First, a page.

The Jihajjis

For centuries Muslims have been making pilgrimage to Mecca. The hajj is an extremely important part of a Muslim’s religious life and it leads to a growth in societal status when one returns. Upon return, those who have successfully made the pilgrimage are accorded the title of Hajji, which denotes an enhanced respect for the person in question. This practice of according enhanced respect to pilgrims has existed for centuries and continues to do so.

However, there today appears to be another method to acquire respect based upon a different type of pilgrimage, that of jihad. While less formalized than the Hajj system of societal ascendancy (no new titles are necessarily bestowed) those leaving for jihad very often do find a newfound respect from their home societies upon return from warfighting. Jihad is very clearly an important element of Islamic tradition, including both its internal and external variants. Internal jihad refers to the attempt to continually improve oneself and external typically refers to efforts to defend or expand (depending on your interpretation of the relevant religious texts) the ummah, or community of believers.

In the 1980s Afghanistan offered prime jihadi real estate. Not only was there an opportunity for jihad, there was also significant funding and state support. Saudi Arabia in particular was known to encourage its militants to go to Afghanistan to fight, partly out of religious duty, but also out of a desire to export religious militants who were worrying the political establishment (especially after the 1979 Grand Mosque Seizure in Mecca). Fighting was “openly celebrated and did not require concealment…many activists understood their work as a form of political and religious solidarity.” On return many jihadis found a newfound respect from their compatriots.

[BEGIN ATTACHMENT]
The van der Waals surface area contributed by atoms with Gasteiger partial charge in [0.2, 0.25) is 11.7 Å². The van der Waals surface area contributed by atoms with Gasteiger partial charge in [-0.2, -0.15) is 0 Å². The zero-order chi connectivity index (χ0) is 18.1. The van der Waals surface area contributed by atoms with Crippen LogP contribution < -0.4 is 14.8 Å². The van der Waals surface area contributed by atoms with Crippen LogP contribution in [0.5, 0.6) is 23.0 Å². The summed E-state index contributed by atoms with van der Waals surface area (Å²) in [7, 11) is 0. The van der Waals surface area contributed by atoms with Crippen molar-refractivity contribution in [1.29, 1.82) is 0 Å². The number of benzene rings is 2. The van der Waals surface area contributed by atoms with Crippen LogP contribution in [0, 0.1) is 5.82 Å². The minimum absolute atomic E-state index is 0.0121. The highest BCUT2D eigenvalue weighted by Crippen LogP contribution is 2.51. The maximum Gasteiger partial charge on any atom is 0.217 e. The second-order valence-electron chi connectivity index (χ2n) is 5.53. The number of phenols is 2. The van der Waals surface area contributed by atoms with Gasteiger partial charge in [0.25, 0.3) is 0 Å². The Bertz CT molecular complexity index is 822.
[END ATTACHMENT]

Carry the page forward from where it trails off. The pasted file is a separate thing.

As a side note one could make an argument that jihad is significantly more respected when the jihad takes place in a foreign land. Local efforts and attacks often have very different effects – as returning Saudi (and other) militants found when they attempted to bring the fight back home.

The Arab Spring has provided new opportunities for jihad. Syria, Libya, and maybe Egypt provide opportunities for jihad. There is a lot of material coming out discussing states’ worries that returning jihadis will come back and attempt to pursue jihad in their own countries, but there is another, more subtle, effect as respected jihadis return from their ‘pilgrimages.’ Most of these ‘Jihajjis’ aren’t going to turn towards militancy in their home countries, but they may, as a result of their enhanced societal prestige, be able to influence public opinion and public policy in unexpected ways.

That effect may be much harder to gauge than that of more militant, violent actors, but it could push societies into a mindset more open to fundamentalist interpretations of religious texts and duties.

Please note that the views expressed in this piece do not represent the official policy or position of the National Defense University, the Department of Defense, or the U.S. government.